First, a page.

The challenge: Tall and super-tall buildings: Fire and life safety
High-rise buildings aren’t just big—for engineers, they present big challenges. Fire and life safety issues are top on the list of challenges for fire protection engineers
Jason Heffelmire, PE Gulf Coast operations director, TLC Engineering for Architecture, Tampa, Fla.
Mehdi Jalayerian, Executive vice president, Environmental Systems Design, Chicago, Ill.
Jim Quiter, PE, FSFPE, LEED AP, Principal, Arup, San Francisco, Calif.
CSE: What unique fire suppression systems have you specified or designed in a manufacturing/industrial facility?
Quiter: The biggest challenge for fire/life safety is not unique fire suppression systems, but the coordination of all the systems in the building to combat a single-hazard fire. Therefore, the structure, the mechanical smoke control, the egress system, the power system, and the alarm and notification system must all work together with the recognition that contents may vary and people’s decisions will vary. It is an overall systems approach to fire that is needed, not a system-by-system approach. The first is scenario-based; the second is at risk of becoming a checklist.
Heffelmire: Some of the more unique fire suppression systems we have designed included high- and low-expansion foam systems for aviation facilities like airplane and helicopter storage areas. We have also designed special mist fire protection systems for historical buildings and nitrogen-charged systems for drinking and fire protection water for a remote island.
CSE: How have the costs and complexity of fire protection systems changed in recent years?
Heffelmire: The costs and complexity of fire protection systems have mostly risen in our area of Florida due to the usual labor and material increases, but I think we are still lower than most other states.
Quiter: One of the risks in a very tall building is to add complexity that isn’t needed. With more complexity comes decreased reliability (and more costs). The overall cost of fire protection has not increased disproportionately over the years. Where complex systems have been installed, the cost of maintenance often has increased disproportionately.
CSE: What type of unique smoke control solutions have you designed in these buildings? What were the challenges/solutions?
Quiter: In a very tall building, the biggest challenge is stack effect, or the natural tendency for the smoke to rise up in the building. With stairs, elevators, and vertical shafts, this must be overcome. Elevators are often staged by floor sections, but stairs sometimes rise the entire height of the building. It is necessary to put in separate pressurization systems, and may be necessary to provide physical breaks in the stairs in order to not under- or over-pressurize portions of the stair. Very tall atriums also present particular issues. It is best to do smoke modeling in those cases.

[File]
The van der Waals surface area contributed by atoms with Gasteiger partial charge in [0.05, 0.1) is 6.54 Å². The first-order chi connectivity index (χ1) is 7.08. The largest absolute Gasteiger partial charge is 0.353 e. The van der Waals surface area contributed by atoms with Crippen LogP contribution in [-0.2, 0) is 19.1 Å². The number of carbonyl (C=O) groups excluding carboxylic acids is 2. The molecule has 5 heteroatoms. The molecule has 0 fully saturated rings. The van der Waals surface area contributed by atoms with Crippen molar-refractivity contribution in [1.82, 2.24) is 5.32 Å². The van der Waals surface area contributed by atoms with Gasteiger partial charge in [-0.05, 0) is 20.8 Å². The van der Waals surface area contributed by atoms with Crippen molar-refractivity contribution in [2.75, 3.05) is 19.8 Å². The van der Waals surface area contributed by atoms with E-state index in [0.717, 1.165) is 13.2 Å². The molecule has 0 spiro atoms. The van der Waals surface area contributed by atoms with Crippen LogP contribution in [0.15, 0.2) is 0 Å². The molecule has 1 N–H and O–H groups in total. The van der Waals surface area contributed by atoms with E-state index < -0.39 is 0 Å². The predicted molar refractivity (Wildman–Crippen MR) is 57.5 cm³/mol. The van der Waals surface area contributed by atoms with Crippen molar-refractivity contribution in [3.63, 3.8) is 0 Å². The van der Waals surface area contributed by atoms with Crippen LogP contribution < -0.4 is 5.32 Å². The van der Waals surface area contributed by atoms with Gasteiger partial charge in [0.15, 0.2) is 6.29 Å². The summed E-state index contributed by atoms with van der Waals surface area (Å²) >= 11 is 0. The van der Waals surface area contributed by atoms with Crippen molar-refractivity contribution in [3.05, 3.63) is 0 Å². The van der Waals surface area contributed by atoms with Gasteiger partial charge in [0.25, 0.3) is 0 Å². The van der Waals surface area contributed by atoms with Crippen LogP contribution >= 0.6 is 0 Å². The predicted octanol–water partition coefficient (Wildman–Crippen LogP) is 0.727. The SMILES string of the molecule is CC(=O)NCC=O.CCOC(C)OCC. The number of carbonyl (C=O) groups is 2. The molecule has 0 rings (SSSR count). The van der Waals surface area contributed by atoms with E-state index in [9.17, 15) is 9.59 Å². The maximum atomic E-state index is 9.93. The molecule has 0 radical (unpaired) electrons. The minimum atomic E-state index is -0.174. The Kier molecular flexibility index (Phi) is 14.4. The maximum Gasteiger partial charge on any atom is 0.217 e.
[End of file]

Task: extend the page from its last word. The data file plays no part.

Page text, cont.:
Heffelmire: Some unique smoke control solutions consisted of a microprocessor-based air sampling system that included piping in the walls and ceilings. The control system determines the type of fire and makes the decision to fight the type of fire by activating the life safety system equipment and fire control equipment.
CSE: Provide examples of buildings in which you’ve designed an area of refuge. What unique systems or products are included? What else must be considered?
Heffelmire: In Florida, like many other states prone to natural disasters, tornado and hurricane shelters are a necessity. These buildings serve as an area of safe refuge and must provide an adequate water supply for either drinking or firefighting, and other necessary supplies and equipment. These buildings are unique for their design and particular limited use.
Quiter: In the Stratosphere Tower, we used an area of refuge at the base of the pod. When doing so, the designer must make sure the space truly provides “refuge.” How do people leave the space? Are they protected from smoke while in the space? Is the space adequately separated from a potential fire? Is there enough room to hold the people comfortably? Are we properly communicating with the people about the presence of the area of refuge, the location, what to do when they get there, whether they are safe when there, and what is going on around them? In Asia, refuge floors are commonly used, both as a holding area for people and as a fire brigade staging area. All of the above questions apply.
CSE: Describe a recent project in which a mass notification system (MNS) or emergency communication system (ECS) was specified. Describe the challenges and solutions.
Quiter: A lot of thought must be given to communication with the occupants. Do we want all of them to move, or some of them? Where to you want them to go? How can they and the fire service know what is going on around them? In this case, it is not the technology that is difficult, it is specifying the right technology and using the technology intelligently.
Heffelmire: MNS are a part of tornado and hurricane shelter designs, and the systems communicate with all disaster relief crews, health care professionals, and residents.